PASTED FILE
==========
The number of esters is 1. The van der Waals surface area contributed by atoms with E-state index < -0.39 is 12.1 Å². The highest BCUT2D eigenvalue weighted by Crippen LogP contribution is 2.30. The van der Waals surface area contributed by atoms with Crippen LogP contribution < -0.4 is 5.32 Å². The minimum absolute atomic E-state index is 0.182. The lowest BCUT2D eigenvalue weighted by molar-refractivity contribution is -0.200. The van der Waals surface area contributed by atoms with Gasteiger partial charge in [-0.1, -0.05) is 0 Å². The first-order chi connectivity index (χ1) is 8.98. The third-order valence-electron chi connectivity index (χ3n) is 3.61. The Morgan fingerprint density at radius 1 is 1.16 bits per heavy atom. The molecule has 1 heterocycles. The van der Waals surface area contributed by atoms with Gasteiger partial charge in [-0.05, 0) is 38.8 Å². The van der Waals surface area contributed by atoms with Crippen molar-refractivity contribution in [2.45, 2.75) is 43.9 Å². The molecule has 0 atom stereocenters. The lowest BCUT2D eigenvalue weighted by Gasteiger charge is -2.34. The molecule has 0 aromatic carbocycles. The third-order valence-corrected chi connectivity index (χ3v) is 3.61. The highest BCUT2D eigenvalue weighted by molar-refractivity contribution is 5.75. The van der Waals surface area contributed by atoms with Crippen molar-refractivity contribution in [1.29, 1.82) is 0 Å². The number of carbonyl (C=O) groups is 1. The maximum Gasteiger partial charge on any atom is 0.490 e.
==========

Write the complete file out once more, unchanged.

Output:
The number of esters is 1. The van der Waals surface area contributed by atoms with E-state index < -0.39 is 12.1 Å². The highest BCUT2D eigenvalue weighted by Crippen LogP contribution is 2.30. The van der Waals surface area contributed by atoms with Crippen LogP contribution < -0.4 is 5.32 Å². The minimum absolute atomic E-state index is 0.182. The lowest BCUT2D eigenvalue weighted by molar-refractivity contribution is -0.200. The van der Waals surface area contributed by atoms with Gasteiger partial charge in [-0.1, -0.05) is 0 Å². The first-order chi connectivity index (χ1) is 8.98. The third-order valence-electron chi connectivity index (χ3n) is 3.61. The Morgan fingerprint density at radius 1 is 1.16 bits per heavy atom. The molecule has 1 heterocycles. The van der Waals surface area contributed by atoms with Gasteiger partial charge in [-0.05, 0) is 38.8 Å². The van der Waals surface area contributed by atoms with Crippen molar-refractivity contribution in [2.45, 2.75) is 43.9 Å². The molecule has 0 atom stereocenters. The lowest BCUT2D eigenvalue weighted by Gasteiger charge is -2.34. The molecule has 0 aromatic carbocycles. The third-order valence-corrected chi connectivity index (χ3v) is 3.61. The highest BCUT2D eigenvalue weighted by molar-refractivity contribution is 5.75. The van der Waals surface area contributed by atoms with Crippen molar-refractivity contribution in [1.29, 1.82) is 0 Å². The number of carbonyl (C=O) groups is 1. The maximum Gasteiger partial charge on any atom is 0.490 e.